Social Responsibility

Impact Investment Takes Hold

Eine Menschenschlange vor einer Pumpstation in Äthiopien (Foto von 2005). Wasserbeschaffung, obwohl körperliche Schwerstarbeit, ist meist Aufgabe von Frauen und Kindern. Wasserstellen liegen oft weit von Siedlungen entfernt, dazu ist das Wasser oft verschmutzt. Mit der Trinkwasser-Aktion "1 Liter für 10 Liter", die Unicef zusammen mit dem Getränkekonzern Volvic ins Leben rief, leistet das UN-Kinderhilfswerk Hilfe zur Selbsthilfe. Im Gegenzug für den Kauf einer Literflasche realisiert Volvic die Gewinnung von zehn Litern Trinkwasser durch Brunnenbau in den Dürregebieten von Äthiopien. Foto: Roland Michels/rm-fotodesign/Volvic +++(c) dpa - Report+++ [ Rechtehinweis: (c) dpa ]
People standing in line to pump water in Ethiopia: an investment that comes with the additional benefit of doing good.
  • Why it matters

    Why it matters

    Despite lower returns, the wealthy are looking for more socially responsible investment opportunities.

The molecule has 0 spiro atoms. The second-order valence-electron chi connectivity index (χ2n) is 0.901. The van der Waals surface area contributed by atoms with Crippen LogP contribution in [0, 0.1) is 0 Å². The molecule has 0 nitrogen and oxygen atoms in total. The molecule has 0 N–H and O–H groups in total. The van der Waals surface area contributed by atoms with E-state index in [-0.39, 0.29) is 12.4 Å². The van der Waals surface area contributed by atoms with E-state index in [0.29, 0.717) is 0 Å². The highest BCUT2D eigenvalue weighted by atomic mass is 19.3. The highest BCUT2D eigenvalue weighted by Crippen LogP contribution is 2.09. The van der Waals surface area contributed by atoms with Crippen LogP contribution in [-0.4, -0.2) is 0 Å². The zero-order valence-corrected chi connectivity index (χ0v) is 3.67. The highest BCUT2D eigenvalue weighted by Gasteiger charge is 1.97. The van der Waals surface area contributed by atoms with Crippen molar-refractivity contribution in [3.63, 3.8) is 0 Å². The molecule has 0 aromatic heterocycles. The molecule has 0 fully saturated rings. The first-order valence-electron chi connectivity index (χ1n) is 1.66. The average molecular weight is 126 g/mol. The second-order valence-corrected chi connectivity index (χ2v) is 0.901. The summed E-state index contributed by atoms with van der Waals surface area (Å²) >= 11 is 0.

• Facts


    • Around €77.4 billion is invested globally through impact investment schemes.
    • So far, family-controlled investment groups and wealthy individuals account for only 13 percent of the global volume of impact investments.
    • The majority of investors’ wealth remains invested in stocks, bonds and cash holdings, though this may start to change as the effects of low interest rates become more noticeable.
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“Impact investing” is a dreamy amalgam of financial and social goals, promising an acceptable rate of return with the satisfaction of also attempting to save the world.

Coined in 2007 by the Rockefeller Foundation shortly before the financial crisis, it’s still relevant nearly a decade later. It mostly attracts wealthy people who prefer to promote social enterprises that can make a difference rather than simply donating their money.

“The younger heirs of large fortunes, in particular, want to contribute to development objectives formulated by the World Bank,” said Thomas Rüschen, chief executive of the Deutsche Oppenheim Family Office, which specializes in wealth management and is responsible for more than €10 billion in the sector. “Issues such as the exclusion of investments in weapons, nuclear energy or alcohol have long been standard, but now it’s also about actively financing positive examples.”

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